I’m so proud of the amazing Greater MetroWest participation in the annual summer family camp in Cherkassy, Ukraine. For years now, a team of Americans and Israelis have traveled there as part of our commitment to renewing and enhancing Jewish life in this amazing community.
But being part of the experience isn’t just about giving. It’s also about receiving. And this year, several of the Israeli and American participants themselves celebrated their b’nai mitzvah at the camp with local Ukrainian Jewish campers.
The wonderful Danielle Rockman Greene, who has participated in the camp as a representative of Greater MetroWest for seven years, gave the terrific dvar, below, at the ceremony. It’s worth reading because it says so much about being a Jewish adult, growing up in a Jewish community, and understanding what’s important. I’m grateful to Danielle, to the campers in Cherkassy, and to all of you who support our efforts to build Jewish community.
What does it mean to be holy?
Being holy has everything to do with the choices we make each day — choices not only related to Judaism and God, but choices we make regarding ourselves and other people.
Each year in camp, we learn from those having a bar/bat mitzvah about what it means to be holy, as they read and teach us about the Ten Commandments.
Among other things, we learn to respect our parents, not to lie, not to steal, to observe Shabbat, not to kill, and to always remember that we have and believe in only one God.
And of course, the Torah teaches us in Vayikra, its third book, to love your neighbor as yourself.
This is holiness, and this is camp. You don’t have to come to camp for seven years to understand that this is a holy community.
However, having been here for that long, I have had the honor of watching all of you grow into holier and holier people with each passing day. Even I, I believe, have become a holier person because of all of you.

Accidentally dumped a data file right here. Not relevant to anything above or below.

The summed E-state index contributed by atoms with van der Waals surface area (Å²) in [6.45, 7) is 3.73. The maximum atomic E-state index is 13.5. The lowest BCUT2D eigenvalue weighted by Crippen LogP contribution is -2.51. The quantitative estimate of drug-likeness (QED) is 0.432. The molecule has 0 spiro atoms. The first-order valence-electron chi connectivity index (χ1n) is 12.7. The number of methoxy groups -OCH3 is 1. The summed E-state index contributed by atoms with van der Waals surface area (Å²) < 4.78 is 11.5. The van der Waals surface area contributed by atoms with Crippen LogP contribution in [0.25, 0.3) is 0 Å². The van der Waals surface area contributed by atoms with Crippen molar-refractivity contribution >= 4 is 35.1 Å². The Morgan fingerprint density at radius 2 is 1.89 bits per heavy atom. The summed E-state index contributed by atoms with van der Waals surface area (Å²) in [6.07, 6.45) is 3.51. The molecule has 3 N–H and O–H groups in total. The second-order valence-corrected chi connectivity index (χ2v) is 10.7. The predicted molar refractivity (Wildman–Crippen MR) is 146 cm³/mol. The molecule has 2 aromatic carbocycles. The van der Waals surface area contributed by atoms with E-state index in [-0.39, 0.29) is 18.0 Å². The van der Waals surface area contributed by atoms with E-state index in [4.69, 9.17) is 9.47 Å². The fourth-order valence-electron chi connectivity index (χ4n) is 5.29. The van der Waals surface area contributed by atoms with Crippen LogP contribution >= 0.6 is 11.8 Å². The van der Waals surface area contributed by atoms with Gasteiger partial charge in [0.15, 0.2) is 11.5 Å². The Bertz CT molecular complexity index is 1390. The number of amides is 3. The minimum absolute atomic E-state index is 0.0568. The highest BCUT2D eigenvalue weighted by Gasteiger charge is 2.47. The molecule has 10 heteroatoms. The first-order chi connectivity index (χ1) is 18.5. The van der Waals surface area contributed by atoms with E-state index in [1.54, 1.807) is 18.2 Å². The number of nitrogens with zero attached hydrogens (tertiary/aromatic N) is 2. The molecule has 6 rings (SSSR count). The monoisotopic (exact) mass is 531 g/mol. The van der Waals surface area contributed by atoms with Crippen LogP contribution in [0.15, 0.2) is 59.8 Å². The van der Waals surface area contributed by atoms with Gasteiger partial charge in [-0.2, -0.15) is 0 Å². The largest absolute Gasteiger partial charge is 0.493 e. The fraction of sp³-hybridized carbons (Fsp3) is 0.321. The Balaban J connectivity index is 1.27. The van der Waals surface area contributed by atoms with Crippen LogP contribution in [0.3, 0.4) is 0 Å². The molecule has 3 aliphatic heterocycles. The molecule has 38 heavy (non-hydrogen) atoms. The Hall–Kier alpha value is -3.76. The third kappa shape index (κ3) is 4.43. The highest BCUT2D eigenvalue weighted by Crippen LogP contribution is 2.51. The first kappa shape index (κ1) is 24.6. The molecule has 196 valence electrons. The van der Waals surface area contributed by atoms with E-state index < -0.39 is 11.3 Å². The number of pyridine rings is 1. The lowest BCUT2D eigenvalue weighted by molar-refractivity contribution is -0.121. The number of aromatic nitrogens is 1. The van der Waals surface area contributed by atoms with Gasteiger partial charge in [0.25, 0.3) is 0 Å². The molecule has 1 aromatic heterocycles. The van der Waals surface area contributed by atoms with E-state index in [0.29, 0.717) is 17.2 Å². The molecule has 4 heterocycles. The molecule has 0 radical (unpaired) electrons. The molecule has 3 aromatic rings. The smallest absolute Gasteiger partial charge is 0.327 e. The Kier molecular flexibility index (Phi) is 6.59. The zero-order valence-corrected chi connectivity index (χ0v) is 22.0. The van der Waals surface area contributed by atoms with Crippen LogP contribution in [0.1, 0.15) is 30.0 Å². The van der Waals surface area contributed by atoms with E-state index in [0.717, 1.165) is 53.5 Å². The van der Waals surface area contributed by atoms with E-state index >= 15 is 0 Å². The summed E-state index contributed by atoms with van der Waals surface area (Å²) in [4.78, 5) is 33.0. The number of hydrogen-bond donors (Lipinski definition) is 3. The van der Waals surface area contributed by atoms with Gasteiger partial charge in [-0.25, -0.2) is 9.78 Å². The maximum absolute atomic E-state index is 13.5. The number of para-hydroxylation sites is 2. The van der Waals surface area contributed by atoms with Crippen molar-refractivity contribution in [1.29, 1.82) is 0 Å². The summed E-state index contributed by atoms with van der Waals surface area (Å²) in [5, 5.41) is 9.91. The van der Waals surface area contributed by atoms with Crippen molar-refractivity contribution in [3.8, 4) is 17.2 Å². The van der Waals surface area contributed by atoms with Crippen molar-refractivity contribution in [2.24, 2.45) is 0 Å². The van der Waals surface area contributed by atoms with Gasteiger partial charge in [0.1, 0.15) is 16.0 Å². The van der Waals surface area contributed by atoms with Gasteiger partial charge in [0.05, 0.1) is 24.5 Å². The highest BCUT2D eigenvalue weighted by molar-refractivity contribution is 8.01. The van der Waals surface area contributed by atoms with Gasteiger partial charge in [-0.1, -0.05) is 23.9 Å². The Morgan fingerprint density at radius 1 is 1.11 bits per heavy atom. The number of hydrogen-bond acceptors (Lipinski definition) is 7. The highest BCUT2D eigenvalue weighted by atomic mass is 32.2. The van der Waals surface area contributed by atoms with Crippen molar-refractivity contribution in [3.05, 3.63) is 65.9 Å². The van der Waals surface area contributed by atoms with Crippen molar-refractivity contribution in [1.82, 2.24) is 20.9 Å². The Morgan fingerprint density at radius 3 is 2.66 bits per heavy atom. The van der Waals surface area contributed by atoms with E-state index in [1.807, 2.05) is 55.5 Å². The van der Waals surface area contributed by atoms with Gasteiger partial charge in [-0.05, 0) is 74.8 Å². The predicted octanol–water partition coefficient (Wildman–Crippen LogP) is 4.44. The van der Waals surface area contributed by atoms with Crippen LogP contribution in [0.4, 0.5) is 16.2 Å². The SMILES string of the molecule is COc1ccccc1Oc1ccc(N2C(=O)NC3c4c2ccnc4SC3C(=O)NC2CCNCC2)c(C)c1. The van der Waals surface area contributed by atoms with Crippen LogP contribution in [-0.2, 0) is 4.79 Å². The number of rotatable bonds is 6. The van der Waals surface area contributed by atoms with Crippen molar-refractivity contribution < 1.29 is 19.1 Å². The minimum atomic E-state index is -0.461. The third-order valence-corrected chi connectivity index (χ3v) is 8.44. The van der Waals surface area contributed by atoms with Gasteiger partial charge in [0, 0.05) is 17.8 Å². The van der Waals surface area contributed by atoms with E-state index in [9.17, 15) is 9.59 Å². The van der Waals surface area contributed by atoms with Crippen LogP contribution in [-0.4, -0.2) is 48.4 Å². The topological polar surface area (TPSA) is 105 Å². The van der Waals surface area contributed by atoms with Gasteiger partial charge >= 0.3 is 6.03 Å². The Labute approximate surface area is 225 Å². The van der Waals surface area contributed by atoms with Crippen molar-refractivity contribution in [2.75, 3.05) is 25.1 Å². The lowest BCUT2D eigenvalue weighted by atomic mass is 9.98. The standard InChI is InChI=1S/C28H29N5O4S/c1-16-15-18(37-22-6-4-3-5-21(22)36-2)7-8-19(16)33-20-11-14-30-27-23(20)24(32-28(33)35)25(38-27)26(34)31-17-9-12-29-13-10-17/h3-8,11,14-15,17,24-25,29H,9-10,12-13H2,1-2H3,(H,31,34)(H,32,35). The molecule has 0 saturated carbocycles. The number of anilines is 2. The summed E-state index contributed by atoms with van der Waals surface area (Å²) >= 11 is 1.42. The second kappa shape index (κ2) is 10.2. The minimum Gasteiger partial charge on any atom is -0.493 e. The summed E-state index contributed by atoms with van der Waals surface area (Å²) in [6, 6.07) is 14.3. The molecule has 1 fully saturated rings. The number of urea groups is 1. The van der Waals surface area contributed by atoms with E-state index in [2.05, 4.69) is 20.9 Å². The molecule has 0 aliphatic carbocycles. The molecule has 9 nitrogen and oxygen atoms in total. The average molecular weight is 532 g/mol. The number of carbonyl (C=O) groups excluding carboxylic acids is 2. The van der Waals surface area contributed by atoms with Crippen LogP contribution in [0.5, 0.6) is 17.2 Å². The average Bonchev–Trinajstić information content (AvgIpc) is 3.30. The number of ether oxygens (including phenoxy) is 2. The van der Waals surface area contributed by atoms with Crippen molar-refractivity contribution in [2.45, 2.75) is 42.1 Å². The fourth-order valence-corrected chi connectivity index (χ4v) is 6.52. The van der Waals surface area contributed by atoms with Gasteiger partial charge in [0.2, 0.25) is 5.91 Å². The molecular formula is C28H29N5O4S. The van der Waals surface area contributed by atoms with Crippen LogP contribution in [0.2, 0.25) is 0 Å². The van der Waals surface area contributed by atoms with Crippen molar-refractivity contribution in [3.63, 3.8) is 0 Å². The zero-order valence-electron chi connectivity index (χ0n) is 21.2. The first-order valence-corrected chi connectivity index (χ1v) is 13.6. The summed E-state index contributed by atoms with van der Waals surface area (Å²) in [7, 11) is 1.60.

Aside from the relationship you have with each other, your commitment to Judaism and to the Jewish people is something else that only elevates your level of holiness.
You make a choice to have this bar/bat mitzvah year after year and that is beautiful and that is holy.
All of the bar/bat mitzvah celebrations I have been a part of here have been special and life changing.
But this one is different because I have known many of you since you were 5 and 6 and 7 years old.
From the time you were young, you have had the power to make holy choices: to use kind words, to help others before you’re asked to help, to visit the sick, to respect yourself, etc.
I have seen all of you do these things.
But now — as you become a bar/bat mitzvah — you have a responsibility to do these things and to make holy choices.
I hope you always remember that there is no one like you and that there will always be an opportunity to make someone smile.
No one can take this away from you, and I encourage you to use this power as often as you can.
I know all of you are up for the challenge because you have been raised by a unique community that refuses to die.
And as people, you were born with hearts that will always be ready to do the right thing.
I really feel like a big sister to all of you. Watching you grow has been one of the greatest honors of my life and I am so proud of each and every one of you.
Please know that no matter where you go in life and no matter what you do, you will be supported by me and all of your madrichim.
No matter what, we will love you and will always be people you can call home.